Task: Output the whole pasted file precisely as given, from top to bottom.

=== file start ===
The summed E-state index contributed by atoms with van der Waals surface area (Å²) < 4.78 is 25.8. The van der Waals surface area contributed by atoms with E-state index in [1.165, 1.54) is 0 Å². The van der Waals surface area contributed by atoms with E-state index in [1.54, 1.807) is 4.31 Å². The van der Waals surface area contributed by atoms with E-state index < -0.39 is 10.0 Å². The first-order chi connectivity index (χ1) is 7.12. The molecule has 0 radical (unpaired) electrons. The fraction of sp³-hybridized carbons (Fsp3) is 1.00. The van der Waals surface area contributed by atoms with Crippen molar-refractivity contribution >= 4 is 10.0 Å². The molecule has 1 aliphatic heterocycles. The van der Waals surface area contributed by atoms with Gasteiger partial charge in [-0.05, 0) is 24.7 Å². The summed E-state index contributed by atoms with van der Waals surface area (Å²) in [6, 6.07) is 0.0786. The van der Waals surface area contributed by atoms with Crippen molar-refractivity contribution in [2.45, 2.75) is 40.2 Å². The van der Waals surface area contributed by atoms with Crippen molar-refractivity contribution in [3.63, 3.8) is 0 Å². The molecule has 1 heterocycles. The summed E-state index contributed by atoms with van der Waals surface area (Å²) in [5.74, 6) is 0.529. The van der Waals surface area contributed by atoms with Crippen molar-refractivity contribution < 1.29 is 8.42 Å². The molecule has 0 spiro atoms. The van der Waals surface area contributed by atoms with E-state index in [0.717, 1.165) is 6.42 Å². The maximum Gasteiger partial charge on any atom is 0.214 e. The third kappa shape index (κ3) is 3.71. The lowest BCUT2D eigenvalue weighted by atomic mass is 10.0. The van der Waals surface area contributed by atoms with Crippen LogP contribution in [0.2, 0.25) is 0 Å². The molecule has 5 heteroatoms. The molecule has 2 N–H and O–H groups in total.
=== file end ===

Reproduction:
The summed E-state index contributed by atoms with van der Waals surface area (Å²) < 4.78 is 25.8. The van der Waals surface area contributed by atoms with E-state index in [1.165, 1.54) is 0 Å². The van der Waals surface area contributed by atoms with E-state index in [1.54, 1.807) is 4.31 Å². The van der Waals surface area contributed by atoms with E-state index < -0.39 is 10.0 Å². The first-order chi connectivity index (χ1) is 7.12. The molecule has 0 radical (unpaired) electrons. The fraction of sp³-hybridized carbons (Fsp3) is 1.00. The van der Waals surface area contributed by atoms with Crippen molar-refractivity contribution >= 4 is 10.0 Å². The molecule has 1 aliphatic heterocycles. The van der Waals surface area contributed by atoms with Gasteiger partial charge in [-0.05, 0) is 24.7 Å². The summed E-state index contributed by atoms with van der Waals surface area (Å²) in [6, 6.07) is 0.0786. The van der Waals surface area contributed by atoms with Crippen molar-refractivity contribution in [2.45, 2.75) is 40.2 Å². The van der Waals surface area contributed by atoms with Crippen molar-refractivity contribution in [3.63, 3.8) is 0 Å². The molecule has 1 heterocycles. The summed E-state index contributed by atoms with van der Waals surface area (Å²) in [5.74, 6) is 0.529. The van der Waals surface area contributed by atoms with Crippen molar-refractivity contribution < 1.29 is 8.42 Å². The molecule has 0 spiro atoms. The van der Waals surface area contributed by atoms with E-state index in [0.717, 1.165) is 6.42 Å². The maximum Gasteiger partial charge on any atom is 0.214 e. The third kappa shape index (κ3) is 3.71. The lowest BCUT2D eigenvalue weighted by atomic mass is 10.0. The van der Waals surface area contributed by atoms with Crippen LogP contribution in [0.2, 0.25) is 0 Å². The molecule has 5 heteroatoms. The molecule has 2 N–H and O–H groups in total.